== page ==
President Joe Biden says USA is 'All In' on Africa's Future
President Joe Biden says USA is 'All In' on Africa's Future. Photo: Reuters keyframe

US President Joe Biden has announced an agreement aimed at bolstering trade ties between the United States and Africa on Wednesday (14 December) after years in which the continent took a back seat to other US priorities.

“The United States is ‘all in’ on Africa’s future,” Biden told African leaders – including DIRCO Minister Naledi Pandor – attending a three-day summit in Washington.

According to Reuters, Biden’s remarks, and the summit, aim to show that the United States is a better partner for Africa than China, which has sought to expand its influence by funding infrastructure projects in Africa and elsewhere. Chinese trade with Africa is about four times that of the United States, and Beijing has become an important creditor by offering loans with less stringent conditions than Western lenders.

However Biden didn’t mention China in his remarks, and Washington has toned down its criticism of Beijing’s lending practices and infrastructure projects amid calls from some African leaders for more American leadership.

Biden said a new U.S. agreement with the African Continental Free Trade Area will give American companies access to 1.3 billion people and a market valued at $3.4 trillion. He listed companies that had made deals at the summit, including General Electric Co and Cisco Systems Inc.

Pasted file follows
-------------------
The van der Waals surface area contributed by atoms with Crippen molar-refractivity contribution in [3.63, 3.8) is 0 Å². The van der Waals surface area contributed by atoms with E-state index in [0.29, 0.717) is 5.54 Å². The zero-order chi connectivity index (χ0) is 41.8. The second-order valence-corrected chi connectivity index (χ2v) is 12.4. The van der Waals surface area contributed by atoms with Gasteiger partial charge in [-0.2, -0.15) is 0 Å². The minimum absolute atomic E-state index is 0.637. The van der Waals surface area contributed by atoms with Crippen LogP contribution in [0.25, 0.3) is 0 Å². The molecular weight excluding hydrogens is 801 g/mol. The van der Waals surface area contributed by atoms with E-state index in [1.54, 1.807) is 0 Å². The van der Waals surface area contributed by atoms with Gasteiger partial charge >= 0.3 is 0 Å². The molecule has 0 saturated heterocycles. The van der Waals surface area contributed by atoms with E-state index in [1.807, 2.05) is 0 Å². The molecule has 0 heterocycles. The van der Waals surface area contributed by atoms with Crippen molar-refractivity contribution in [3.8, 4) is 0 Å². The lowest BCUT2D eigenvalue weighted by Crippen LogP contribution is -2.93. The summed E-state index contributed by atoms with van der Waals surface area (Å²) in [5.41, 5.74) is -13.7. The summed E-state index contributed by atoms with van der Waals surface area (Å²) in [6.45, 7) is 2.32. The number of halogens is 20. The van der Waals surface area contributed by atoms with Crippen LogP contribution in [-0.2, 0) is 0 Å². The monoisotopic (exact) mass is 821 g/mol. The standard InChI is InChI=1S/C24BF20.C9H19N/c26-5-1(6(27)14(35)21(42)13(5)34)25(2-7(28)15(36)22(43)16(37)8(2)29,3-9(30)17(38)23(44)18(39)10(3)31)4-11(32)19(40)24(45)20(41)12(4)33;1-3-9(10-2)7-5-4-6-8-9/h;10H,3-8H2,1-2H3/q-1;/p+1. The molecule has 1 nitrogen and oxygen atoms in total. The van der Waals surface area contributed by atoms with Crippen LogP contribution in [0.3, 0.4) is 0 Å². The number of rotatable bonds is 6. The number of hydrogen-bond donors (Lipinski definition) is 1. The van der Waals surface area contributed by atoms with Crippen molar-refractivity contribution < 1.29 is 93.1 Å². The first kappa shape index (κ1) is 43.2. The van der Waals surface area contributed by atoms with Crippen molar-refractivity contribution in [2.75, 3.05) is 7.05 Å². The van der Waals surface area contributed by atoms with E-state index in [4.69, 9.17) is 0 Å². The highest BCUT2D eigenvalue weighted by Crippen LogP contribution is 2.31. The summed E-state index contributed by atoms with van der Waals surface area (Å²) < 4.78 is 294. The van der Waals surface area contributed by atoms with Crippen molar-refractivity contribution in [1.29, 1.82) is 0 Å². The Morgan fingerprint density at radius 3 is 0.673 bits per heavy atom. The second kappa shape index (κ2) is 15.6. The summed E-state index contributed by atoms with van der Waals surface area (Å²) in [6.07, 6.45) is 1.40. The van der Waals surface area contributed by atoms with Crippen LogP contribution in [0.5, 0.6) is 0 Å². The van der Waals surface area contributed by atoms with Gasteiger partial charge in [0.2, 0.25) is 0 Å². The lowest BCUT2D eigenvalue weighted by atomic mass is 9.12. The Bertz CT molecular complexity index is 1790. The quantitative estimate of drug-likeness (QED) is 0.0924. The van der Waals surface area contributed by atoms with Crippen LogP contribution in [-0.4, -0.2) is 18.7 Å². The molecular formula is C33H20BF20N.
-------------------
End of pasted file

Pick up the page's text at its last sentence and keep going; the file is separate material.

“When Africa succeeds, the United States succeeds. Quite frankly, the whole world succeeds as well,” the president said.

Delegations from 49 countries and the African Union, including 45 African national leaders, are attending the three-day summit, which began on Tuesday, the first and is the first of its kind since 2014. Washington will also tout its support for food security and climate change.

It’s part of a renewed push to boost ties with a continent where US interests have been challenged by China’s security ambitions and trade, investment and lending drives. By contrast, Beijing has held its own high-level meetings with Africa every three years for more than two decades.

Biden is expected to announce his support for the African Union’s joining the G20 group of the world’s largest economies as a permanent member during the summit, a move that SA’s President Cyril Ramaphosa has been championing.